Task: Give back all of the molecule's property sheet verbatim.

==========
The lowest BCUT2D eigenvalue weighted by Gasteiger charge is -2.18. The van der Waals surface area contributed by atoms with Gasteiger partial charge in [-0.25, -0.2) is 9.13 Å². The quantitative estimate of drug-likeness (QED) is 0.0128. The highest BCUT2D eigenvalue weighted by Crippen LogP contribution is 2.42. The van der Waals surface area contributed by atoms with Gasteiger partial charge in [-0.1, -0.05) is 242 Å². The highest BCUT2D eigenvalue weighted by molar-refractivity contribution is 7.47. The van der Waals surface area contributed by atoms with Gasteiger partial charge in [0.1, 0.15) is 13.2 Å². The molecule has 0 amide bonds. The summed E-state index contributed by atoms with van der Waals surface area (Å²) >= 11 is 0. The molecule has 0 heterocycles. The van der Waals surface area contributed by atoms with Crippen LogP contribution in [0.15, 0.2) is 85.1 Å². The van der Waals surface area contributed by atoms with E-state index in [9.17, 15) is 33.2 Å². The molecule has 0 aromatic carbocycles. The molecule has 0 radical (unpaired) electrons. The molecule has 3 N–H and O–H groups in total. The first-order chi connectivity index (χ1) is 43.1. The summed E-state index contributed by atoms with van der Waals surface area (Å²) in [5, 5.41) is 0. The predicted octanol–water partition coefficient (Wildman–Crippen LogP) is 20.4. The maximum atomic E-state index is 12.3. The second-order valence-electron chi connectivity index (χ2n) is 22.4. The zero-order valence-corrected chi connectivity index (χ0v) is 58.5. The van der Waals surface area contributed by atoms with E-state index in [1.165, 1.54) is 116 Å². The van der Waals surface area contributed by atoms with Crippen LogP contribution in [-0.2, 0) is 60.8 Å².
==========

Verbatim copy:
The lowest BCUT2D eigenvalue weighted by Gasteiger charge is -2.18. The van der Waals surface area contributed by atoms with Gasteiger partial charge in [-0.25, -0.2) is 9.13 Å². The quantitative estimate of drug-likeness (QED) is 0.0128. The highest BCUT2D eigenvalue weighted by Crippen LogP contribution is 2.42. The van der Waals surface area contributed by atoms with Gasteiger partial charge in [-0.1, -0.05) is 242 Å². The highest BCUT2D eigenvalue weighted by molar-refractivity contribution is 7.47. The van der Waals surface area contributed by atoms with Gasteiger partial charge in [0.1, 0.15) is 13.2 Å². The molecule has 0 amide bonds. The summed E-state index contributed by atoms with van der Waals surface area (Å²) >= 11 is 0. The molecule has 0 heterocycles. The van der Waals surface area contributed by atoms with Crippen LogP contribution in [0.15, 0.2) is 85.1 Å². The van der Waals surface area contributed by atoms with E-state index in [9.17, 15) is 33.2 Å². The molecule has 0 aromatic carbocycles. The molecule has 0 radical (unpaired) electrons. The molecule has 3 N–H and O–H groups in total. The first-order chi connectivity index (χ1) is 43.1. The summed E-state index contributed by atoms with van der Waals surface area (Å²) in [5, 5.41) is 0. The predicted octanol–water partition coefficient (Wildman–Crippen LogP) is 20.4. The maximum atomic E-state index is 12.3. The second-order valence-electron chi connectivity index (χ2n) is 22.4. The zero-order valence-corrected chi connectivity index (χ0v) is 58.5. The van der Waals surface area contributed by atoms with E-state index in [1.165, 1.54) is 116 Å². The van der Waals surface area contributed by atoms with Crippen LogP contribution in [-0.2, 0) is 60.8 Å².